Their civilization had reached an unfathomable level of wealth and sophistication; historical records show that, at peak, the Persian treasury had more than $300 BILLION in savings (in today’s money).
They had an intricate road network, a highly-functioning postal system, impressive engineering works, and had even invented a crude form of refrigeration and air conditioning.
Most of all they had a fearsome military. It was huge. And it was terrifying. Simply put, an invading Persian Army had never been defeated.
And yet, early in the 5th century BC, when they went to war against a rapidly rising power in Greece, the Persians suffered a humiliating defeat. Then again. And again. And again.
The losses changed the perception of their Empire forever. Practically overnight their reputation sank, and they were no longer viewed as a terrifying superpower able to dominate the world.
We’ve seen this story over and over again throughout history, from Ancient Rome to the Mongols to Imperial Portugal in the early 1800s.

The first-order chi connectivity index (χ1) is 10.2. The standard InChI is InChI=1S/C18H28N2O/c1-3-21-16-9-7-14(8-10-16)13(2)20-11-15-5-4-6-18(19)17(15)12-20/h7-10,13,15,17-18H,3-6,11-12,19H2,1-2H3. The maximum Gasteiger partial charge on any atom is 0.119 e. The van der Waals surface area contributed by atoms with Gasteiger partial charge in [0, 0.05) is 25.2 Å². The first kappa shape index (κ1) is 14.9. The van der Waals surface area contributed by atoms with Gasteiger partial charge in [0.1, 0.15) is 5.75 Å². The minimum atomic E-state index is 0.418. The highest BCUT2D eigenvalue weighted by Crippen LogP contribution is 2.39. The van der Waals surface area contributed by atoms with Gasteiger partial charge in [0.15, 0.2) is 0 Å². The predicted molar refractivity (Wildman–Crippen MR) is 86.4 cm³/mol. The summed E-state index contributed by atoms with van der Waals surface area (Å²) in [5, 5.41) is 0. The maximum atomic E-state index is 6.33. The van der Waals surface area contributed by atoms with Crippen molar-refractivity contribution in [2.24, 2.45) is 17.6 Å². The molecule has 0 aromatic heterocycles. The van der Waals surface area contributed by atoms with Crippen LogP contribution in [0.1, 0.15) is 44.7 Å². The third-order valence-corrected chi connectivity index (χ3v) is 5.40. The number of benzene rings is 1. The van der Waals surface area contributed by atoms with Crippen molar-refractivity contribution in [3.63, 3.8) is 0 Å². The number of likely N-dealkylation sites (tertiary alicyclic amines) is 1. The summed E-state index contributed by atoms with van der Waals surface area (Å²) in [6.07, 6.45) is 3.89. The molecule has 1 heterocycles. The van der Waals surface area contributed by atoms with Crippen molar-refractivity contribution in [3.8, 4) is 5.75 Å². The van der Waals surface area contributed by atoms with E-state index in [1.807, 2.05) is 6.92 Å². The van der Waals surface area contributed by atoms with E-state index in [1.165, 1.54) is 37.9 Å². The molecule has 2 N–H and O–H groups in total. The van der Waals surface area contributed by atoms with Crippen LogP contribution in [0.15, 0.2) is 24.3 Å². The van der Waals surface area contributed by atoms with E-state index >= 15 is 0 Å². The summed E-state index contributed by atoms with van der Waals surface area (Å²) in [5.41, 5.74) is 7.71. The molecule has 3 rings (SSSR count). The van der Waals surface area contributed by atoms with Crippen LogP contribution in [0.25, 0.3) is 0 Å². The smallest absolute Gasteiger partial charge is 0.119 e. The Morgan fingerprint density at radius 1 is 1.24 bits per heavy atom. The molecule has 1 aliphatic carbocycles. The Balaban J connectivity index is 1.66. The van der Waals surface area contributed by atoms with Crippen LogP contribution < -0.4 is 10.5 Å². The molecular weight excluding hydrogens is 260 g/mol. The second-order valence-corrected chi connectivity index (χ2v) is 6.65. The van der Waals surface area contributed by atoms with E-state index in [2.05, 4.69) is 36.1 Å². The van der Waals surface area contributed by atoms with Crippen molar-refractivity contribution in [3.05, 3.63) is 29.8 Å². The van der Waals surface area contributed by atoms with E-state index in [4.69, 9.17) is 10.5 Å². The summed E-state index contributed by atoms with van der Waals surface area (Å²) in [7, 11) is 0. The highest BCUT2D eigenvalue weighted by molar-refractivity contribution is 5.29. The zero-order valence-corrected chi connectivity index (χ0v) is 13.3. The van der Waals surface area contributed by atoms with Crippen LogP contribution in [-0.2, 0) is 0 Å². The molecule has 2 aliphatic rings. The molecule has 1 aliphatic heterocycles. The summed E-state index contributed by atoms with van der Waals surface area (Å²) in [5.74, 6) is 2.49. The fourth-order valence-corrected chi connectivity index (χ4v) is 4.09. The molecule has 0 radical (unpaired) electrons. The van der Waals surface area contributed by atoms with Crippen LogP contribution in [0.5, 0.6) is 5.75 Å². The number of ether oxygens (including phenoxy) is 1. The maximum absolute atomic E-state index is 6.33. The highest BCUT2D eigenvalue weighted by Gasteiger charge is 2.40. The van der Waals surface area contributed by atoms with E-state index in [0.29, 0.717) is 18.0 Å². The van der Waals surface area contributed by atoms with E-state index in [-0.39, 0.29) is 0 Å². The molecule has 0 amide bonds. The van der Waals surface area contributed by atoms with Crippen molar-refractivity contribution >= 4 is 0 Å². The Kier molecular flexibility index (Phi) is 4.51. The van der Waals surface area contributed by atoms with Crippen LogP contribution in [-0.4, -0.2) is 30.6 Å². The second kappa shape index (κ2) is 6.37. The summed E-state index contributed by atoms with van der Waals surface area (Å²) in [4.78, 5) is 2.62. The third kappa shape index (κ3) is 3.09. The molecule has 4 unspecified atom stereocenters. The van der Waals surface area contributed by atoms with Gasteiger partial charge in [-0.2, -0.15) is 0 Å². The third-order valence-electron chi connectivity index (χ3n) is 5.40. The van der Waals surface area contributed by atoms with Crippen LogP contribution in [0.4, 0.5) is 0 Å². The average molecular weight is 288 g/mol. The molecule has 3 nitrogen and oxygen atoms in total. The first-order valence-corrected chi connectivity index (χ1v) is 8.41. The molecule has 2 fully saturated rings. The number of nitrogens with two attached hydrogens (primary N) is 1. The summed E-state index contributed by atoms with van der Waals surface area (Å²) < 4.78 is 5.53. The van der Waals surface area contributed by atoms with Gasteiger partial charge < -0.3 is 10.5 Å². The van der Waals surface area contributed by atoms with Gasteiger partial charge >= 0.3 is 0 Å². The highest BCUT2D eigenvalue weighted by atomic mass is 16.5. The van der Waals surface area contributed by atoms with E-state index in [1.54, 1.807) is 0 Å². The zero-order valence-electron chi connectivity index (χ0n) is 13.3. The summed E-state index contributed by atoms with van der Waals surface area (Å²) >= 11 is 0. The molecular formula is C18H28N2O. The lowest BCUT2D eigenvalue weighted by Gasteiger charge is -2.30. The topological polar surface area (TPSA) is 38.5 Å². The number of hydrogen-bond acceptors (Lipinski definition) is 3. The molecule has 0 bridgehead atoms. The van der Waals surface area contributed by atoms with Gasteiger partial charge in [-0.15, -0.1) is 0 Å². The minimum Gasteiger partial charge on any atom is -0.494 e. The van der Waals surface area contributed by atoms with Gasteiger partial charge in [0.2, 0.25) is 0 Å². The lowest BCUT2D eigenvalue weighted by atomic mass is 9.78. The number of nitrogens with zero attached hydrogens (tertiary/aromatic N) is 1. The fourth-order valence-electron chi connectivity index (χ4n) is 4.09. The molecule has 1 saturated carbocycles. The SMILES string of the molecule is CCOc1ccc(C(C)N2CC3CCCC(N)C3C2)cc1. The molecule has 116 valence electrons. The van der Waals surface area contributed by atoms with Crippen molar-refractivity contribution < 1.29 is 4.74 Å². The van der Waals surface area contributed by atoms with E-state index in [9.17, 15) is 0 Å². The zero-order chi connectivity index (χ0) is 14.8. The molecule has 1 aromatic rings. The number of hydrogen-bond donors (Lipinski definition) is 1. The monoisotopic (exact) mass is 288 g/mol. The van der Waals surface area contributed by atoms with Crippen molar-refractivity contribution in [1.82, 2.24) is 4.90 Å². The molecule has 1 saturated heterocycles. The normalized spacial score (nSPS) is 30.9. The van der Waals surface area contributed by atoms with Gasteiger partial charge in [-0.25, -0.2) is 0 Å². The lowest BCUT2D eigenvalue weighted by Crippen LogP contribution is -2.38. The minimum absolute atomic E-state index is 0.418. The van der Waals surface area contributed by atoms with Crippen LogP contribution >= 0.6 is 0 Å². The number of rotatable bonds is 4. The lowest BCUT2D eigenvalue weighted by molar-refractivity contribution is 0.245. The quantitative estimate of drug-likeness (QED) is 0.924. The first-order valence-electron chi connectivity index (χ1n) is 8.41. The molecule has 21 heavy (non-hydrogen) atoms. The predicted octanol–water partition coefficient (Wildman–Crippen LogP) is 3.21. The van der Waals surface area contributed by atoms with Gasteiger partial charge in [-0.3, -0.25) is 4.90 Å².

Simply put, dominant superpowers almost invariably have an equally dominant, fearsome military that inspires awe and intimidation in the rest of the world… and especially in the superpower’s adversaries.
But superpowers have a life cycle. They rise, peak, and decline. And at some point during the decline, the military begins to show signs of weakness.
Often times there’s some specific event– something happens that’s so humiliating to the superpower that it shocks the world.
This is what happened to the Persians in 490 BC. And it’s what happened to the United States in 2021.
As a West Point graduate and US Army veteran, I still hold in my heart that the US military is the finest fighting force on the planet.
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